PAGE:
Organizing and describing data
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Organizing and describing Data. Instructor:. W.H.Laverty. Office:. 235 McLean Hall. Phone:. 966-6096. Lectures:. M W F 11:30am - 12:20pm Arts 143 Lab: M 3:30 - 4:20 Thorv105. Evaluation:. Assignments, Labs, Term tests - 40% Every 2nd Week (approx) – Term Test Final Examination - 60%.

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Organizing and describing data

Organizing and describing Data


Organizing and describing data

Instructor:

W.H.Laverty

Office:

235 McLean Hall

Phone:

966-6096

Lectures:

M W F

11:30am - 12:20pm Arts 143

Lab: M 3:30 - 4:20 Thorv105

Evaluation:

Assignments, Labs, Term tests - 40%

Every 2nd Week (approx) – Term TestFinal Examination - 60%


Techniques for continuous variables

Techniques for continuous variables

Continuous variables are measurements that vary over a continuum (Weight, Blood Pressure, etc.) (as opposed to categorical variables Gender, religion, Marital Status etc.)


The grouped frequency table the histogram

The Grouped frequency table:The Histogram


To construct

To Construct

  • A Grouped frequency table

  • A Histogram


Organizing and describing data

  • Find the maximum and minimum of the observations.

  • Choose non-overlapping intervals of equal width (The Class Intervals) that cover the range between the maximum and the minimum.

  • The endpoints of the intervals are called the class boundaries.

  • Count the number of observations in each interval (The cell frequency - f).

  • Calculate relative frequency

    relative frequency = f/N


Organizing and describing data

Data Set #3

The following table gives data on Verbal IQ, Math IQ,

Initial Reading Acheivement Score, and Final Reading Acheivement Score

for 23 students who have recently completed a reading improvement program

InitialFinal

VerbalMathReadingReading

StudentIQIQAcheivementAcheivement

186941.11.7

21041031.51.7

386921.51.9

41051002.02.0

51181151.93.5

6961021.42.4

790871.51.8

8951001.42.0

9105961.71.7

1084801.61.7

1194871.61.7

121191161.73.1

1382911.21.8

1480931.01.7

151091241.82.5

161111191.43.0

1789941.61.8

18991171.62.6

1994931.41.4

20991101.42.0

2195971.51.3

221021041.73.1

23102931.61.9


Organizing and describing data

In this example the upper endpoint is included in the interval. The lower endpoint is not.


Histogram verbal iq

Histogram – Verbal IQ


Histogram math iq

Histogram – Math IQ


Example

Example

  • In this example we are comparing (for two drugs A and B) the time to metabolize the drug.

  • 120 cases were given drug A.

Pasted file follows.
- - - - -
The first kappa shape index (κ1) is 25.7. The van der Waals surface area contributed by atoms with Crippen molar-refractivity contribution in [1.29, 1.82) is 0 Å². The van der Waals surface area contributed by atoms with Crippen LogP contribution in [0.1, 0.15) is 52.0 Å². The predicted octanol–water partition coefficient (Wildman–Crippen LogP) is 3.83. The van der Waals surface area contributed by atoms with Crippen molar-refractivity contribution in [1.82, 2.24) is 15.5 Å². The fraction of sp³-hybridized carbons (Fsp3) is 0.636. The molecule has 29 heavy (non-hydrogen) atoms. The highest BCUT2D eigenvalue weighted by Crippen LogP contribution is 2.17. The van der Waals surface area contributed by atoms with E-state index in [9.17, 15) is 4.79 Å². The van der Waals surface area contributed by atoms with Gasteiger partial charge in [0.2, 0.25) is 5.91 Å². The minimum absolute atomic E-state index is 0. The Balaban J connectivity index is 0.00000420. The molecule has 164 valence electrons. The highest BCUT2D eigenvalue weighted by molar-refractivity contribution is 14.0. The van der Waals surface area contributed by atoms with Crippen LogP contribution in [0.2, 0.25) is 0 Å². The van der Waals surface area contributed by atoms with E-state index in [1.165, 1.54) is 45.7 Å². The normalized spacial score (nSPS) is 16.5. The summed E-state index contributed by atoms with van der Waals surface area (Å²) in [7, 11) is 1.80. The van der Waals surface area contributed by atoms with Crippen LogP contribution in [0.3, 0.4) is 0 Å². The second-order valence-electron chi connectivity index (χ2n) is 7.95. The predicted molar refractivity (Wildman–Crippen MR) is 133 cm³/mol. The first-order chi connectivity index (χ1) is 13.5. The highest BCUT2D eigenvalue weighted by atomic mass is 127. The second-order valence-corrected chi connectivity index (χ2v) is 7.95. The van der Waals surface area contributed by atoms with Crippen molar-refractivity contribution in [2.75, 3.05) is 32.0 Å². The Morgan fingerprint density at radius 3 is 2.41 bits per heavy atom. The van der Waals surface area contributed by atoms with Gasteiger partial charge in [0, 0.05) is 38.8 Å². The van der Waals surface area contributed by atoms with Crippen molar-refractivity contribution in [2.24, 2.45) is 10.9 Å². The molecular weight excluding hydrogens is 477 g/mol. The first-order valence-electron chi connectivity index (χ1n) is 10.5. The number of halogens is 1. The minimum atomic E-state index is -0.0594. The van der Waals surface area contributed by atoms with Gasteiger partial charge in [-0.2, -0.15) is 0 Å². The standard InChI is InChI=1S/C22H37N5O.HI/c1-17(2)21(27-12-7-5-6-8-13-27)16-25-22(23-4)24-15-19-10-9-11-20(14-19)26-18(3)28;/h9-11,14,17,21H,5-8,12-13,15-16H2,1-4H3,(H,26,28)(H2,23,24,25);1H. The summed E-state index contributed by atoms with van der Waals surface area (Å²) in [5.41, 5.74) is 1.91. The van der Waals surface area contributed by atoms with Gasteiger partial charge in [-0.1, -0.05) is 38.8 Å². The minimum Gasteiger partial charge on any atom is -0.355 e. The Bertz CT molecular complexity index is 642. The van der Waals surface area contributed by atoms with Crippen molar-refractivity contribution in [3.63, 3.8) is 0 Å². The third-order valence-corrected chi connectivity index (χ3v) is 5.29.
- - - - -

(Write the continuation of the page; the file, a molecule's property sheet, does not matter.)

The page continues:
• 120 cases were given drug B.

  • Data on time to metabolize each drug is given on the next two slides


Drug a

Drug A


Drug b

Drug B


Grouped frequency tables

Grouped frequency tables


Histogram drug a time to metabolize

Histogram – drug A(time to metabolize)


Histogram drug b time to metabolize

Histogram – drug B(time to metabolize)


The grouped frequency table the histogram1

The Grouped frequency table:The Histogram


To construct1

To Construct

  • A Grouped frequency table

  • A Histogram


To construct a grouped frequency table

To Construct - A Grouped frequency table

  • Find the maximum and minimum of the observations.

  • Choose non-overlapping intervals of equal width (The Class Intervals) that cover the range between the maximum and the minimum.

  • The endpoints of the intervals are called the class boundaries.

  • Count the number of observations in each interval (The cell frequency - f).

  • Calculate relative frequency

    relative frequency = f/N


To draw a histogram

To draw - A Histogram

Draw above each class interval:

  • A vertical bar above each Class Interval whose height is either proportional to The cell frequency (f) or the relative frequency (f/N)

frequency (f) or relative frequency (f/N)

Class Interval


Some comments about histograms

Some comments about histograms

  • The width of the class intervals should be chosen so that the number of intervals with a frequency less than 5 is small.

  • This means that the width of the class intervals can decrease as the sample size increases


Organizing and describing data

  • If the width of the class intervals is too small. The frequency in each interval will be either 0 or 1

  • The histogram will look like this


Organizing and describing data

  • If the width of the class intervals is too large. One class interval will contain all of the observations.

  • The histogram will look like this


Organizing and describing data

  • Ideally one wants the histogram to appear as seen below.

  • This will be achieved by making the width of the class intervals as small as possible and only allowing a few intervals to have a frequency less than 5.


Organizing and describing data

  • As the sample size increases the histogram will approach a smooth curve.

  • This is the histogram of the population


Organizing and describing data

N = 25


N 100

N = 100


N 500

N = 500


N 2000

N = 2000


Organizing and describing data

N = ∞


Organizing and describing data